*,G      Iface 1      Iface 2
     S3,G     Iface 1      Iface 3

It can be seen that there is a summarized multicast route to cater to Sources S1 and S2 traffic and a specific S, G mroute entry to cater to Source S3 traffic. Since the outgoing interface is different for S3, G it cannot be summarized into the (*, G) entry.

When lookup happens in the multicast routing table, (S, G) entries are given precedence over (*, G) entry. If a matching (S, G) entry is not found, then a summarized (*, G) entry for that group (if present) will be selected for forwarding. In this case when the traffic streamed from Source S3 lands on R3, the (S3, and G) mroute entry will be used for forwarding the traffic. (*, G) entry will be used for all other sources (other than S3) which stream to group G on Iface 1.

5.1.4. Static Multicast Route at Rendezvous Point

In a typical network with Static Multicast Routes, we will not be requiring RP. The Network that Requires RP will be either exporting Static Multicast Routes from downstream or will be a pure PIM-SM/PIM BIDI-based network.

The RP router by itself will never require a Static Multicast Route to be configured for any Sources that are registering on it. We do not want to have the RPT path from RP to Client be static.

5.2. Interoperability with PIM-BIDI

Static Multicast Route both summarized and non-summarized can interop with PIM-BIDI. The Designated Forwarded for that particular subnet can pick up the Summarized Multicast Route and forward it towards the RP.

The router in a subnet that is not a DF will actually export the Static Multicast Route towards the DF for it forward the same towards the RP.

In the same way, any traffic hitting southbound to a Router that is both PIM BIDI and Static Multicast Route enabled, the protocol can simply program the entry as per the Static Multicast Route if that is configured.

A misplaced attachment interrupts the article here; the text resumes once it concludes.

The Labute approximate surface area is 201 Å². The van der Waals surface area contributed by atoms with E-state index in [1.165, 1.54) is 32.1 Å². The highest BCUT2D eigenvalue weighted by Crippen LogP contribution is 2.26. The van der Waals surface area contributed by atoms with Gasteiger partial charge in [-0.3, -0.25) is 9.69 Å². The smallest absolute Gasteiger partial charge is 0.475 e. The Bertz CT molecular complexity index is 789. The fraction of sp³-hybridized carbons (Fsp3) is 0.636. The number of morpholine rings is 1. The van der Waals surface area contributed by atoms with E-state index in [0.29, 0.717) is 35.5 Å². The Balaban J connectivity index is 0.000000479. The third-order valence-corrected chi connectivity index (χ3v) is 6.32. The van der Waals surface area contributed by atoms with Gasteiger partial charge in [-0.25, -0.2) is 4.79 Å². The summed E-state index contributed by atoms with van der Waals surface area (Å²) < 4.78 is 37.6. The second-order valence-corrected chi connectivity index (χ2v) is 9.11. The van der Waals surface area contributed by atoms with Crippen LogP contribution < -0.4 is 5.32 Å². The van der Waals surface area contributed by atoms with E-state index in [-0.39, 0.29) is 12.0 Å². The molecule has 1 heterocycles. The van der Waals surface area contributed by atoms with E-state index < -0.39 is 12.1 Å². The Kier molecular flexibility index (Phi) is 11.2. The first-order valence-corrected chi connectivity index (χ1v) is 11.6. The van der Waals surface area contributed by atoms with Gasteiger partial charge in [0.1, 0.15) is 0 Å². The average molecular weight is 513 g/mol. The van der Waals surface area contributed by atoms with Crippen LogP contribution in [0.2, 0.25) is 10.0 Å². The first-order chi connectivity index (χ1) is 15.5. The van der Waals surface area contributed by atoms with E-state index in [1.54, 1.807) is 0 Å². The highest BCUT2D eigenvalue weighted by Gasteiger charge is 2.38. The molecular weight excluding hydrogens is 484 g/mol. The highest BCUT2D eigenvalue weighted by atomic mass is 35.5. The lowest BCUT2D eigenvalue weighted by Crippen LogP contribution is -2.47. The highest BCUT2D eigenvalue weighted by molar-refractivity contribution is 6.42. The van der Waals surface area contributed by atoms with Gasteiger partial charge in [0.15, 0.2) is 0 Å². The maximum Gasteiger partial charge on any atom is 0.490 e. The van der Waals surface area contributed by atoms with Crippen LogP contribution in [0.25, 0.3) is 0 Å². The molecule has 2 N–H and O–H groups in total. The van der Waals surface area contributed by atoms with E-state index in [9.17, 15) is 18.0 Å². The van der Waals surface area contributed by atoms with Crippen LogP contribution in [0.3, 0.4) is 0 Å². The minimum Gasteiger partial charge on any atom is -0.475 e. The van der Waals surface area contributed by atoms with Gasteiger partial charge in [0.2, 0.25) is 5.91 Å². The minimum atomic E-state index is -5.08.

6. Security Considerations

The Static Multicast Route option can be used to misdirect network traffic by providing incorrect downstream interfaces. This can be either a Denial of Service attack, where the downstream interface configured has no active clients connected or configuring multiple invalid static multicast routes to use up system resources. Care should be taken to explicitly remove stale static multicast routes to avoid traffic drops, and duplications and to optimize resource usage. Static multicast routes SHOULD be configured in a manageable manner and scale. This is also significant as the static multicast route configuration can impact the way PIM control packets are handled, as explained in section 5.

7. IANA Considerations

This document does not contain any IANA actions.

8. References

8.1. Normative References

Bradner, S., "Keywords for use in RFCs to Indicate Requirement Levels", BCP 14, RFC 2119, DOI 10.17487/RFC2119, March 1997, <>. [2] Cain, B., Deering, S., Kouvelas, I., Fenner, B., and A. Thyagarajan, "Internet Group Management Protocol, Version 3", RFC 3376, DOI 10.17487/RFC3376, October 2002, <>. [3] Deering, S., "Host extensions for IP multicasting", STD 5, RFC 1112, DOI 10.17487/RFC1112, August 1989, <>. [4] Holbrook, H. and B. Cain, "Source-Specific Multicast for IP", RFC 4607, DOI 10.17487/RFC4607, , <>.

8.2. Informative References

Handley, M., Kouvelas, I., Speakman, T., and L. Vicisano, "Bidirectional Protocol Independent Multicast (BIDIR-PIM)", RFC 5015, DOI 10.17487/RFC5015, October 2007, <>. [6] Savola, P., Lehtonen, R., and D. Meyer, "Protocol Independent Multicast - Sparse Mode (PIM-SM) Multicast Routing Security Issues and Enhancements", RFC 4609, DOI 10.17487/RFC4609, October 2006, <>. [7] Zheng, L., Zhang, J., and R. Parekh, "Survey Report on Protocol Independent Multicast - Sparse Mode (PIM-SM) Implementations and Deployments", RFC 7063, DOI 10.17487/RFC7063, , <>.

Appendix A. Acknowledgments

This document was prepared using

Authors' Addresses

Tathagata Nandy
Aruba, Hewlett Packard Enterprise Ltd.
Sy No. 192, Mahadevapura
Phone: +91-961189857
Anil Raj
Aruba, Hewlett Packard Enterprise Ltd.
Sy No. 192, Mahadevapura
Muthukumar, Subramanian
Aruba, Hewlett Packard Enterprise Ltd.
Sy No.192, Mahadevapura,